Rule of 17


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We recently debunked the Rule of 7. What about the Rule of 17?

 

First of all, who can memorize all these rules? If you must know, the Rule of 17 is used when partner opens a weak two-bid. It’s purpose is to tell you if you should look for game. It goes like this:

Rule of 17

When partner opens 2♠ or 2, add your HCP to your number of trumps (partner’s suit). If the total is less than 17, there is no game. If the total is 17 or more, you can explore game. (If it is really high, you might just bid game or slam).

For example: ♠K 2 Q 5 4 A Q J 8 7 ♣K 3 2.

Partner opens 2♠. You have 15 HCP + 2 spades = 17. You should look for game.*

Another example:  ♠5 K Q 9 8 A Q 9 8 ♣K J 4 2.

Partner opens 2♠. You have 15 HCP + 1 spade = 16. You should pass 2♠.

 

Do I like this rule? Not really. It is a crude guideline which might have appeal to new players. But, as usual, I prefer thinking and judgment. What is partner’s preempting style? Was he vulnerable?  Was he in second seat?  Consider this hand:

 
♠K Q 2 A Q J 8 7 5 3 ♣6 5 4.

Partner opens 2♠. You have 12 HCP + 3 spades = 15. The “Rule of 17” says no game.

Nonsense. If partner opened a vulnerable 2♠ (especially in 2nd position), I would just bid 4♠. It would be laydown opposite as little as: ♠A J 10 8 6 5 K 2 8 6 2 ♣7 3—and that is surely a dead minimum for 2nd seat unfavorable. It would have play opposite as little as: ♠A J 10 8 7 3 10 4 2 6 2 ♣8 2(a hand I wouldn’t even open vulnerable).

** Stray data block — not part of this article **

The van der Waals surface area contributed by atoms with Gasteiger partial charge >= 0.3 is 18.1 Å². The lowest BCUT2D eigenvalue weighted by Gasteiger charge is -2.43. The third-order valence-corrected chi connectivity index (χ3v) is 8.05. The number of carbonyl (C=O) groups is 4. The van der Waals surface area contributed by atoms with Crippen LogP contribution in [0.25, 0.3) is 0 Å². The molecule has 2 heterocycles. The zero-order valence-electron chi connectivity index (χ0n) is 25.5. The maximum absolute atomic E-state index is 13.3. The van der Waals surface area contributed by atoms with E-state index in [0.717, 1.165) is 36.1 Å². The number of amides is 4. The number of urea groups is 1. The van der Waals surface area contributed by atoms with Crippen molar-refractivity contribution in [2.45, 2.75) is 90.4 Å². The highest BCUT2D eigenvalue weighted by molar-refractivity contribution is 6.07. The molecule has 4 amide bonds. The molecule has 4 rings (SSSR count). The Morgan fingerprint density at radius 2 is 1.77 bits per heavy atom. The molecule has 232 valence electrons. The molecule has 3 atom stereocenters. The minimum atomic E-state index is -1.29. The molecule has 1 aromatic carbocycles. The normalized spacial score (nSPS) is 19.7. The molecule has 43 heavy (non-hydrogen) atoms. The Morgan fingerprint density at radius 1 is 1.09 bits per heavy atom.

On the other hand, here is a “17” (really 17+1 – 18) where I wouldn’t look for game:

♠5 K Q 4 2 K Q 8 7 ♣A Q J 4.
If partner dealt at favorable vulnerability and opened 2♠, I would pass and hope for the best. (I’d really like to make a takeout double, but they don’t allow that). My partner’s white on red 2♠ is likely to look like: ♠K J 8 7 6 2 8 5 6 2 ♣K 8 2. If you put the two hands together, you’ll be hoping you can make 2♠ (and don’t even think about notrump).

 

I haven’t even mentioned IMPS versus Matchpoints. When Vulnerable at IMPs, you try harder to bid games. Form of scoring, position, vulnerability and partner’s style all are factors.

 

Summary: The Rule of 17 is a guideline—no more. I don’t recommend that experienced players use it.

*The way to look for game is to respond 2NT. This asks partner not only for a Feature, but if he is minimum or maximum. He should show a feature only with a maximum. If he is minimum, he should repeat his suit (and you will usually give up on game). If he is “medium” he must decide which way to go.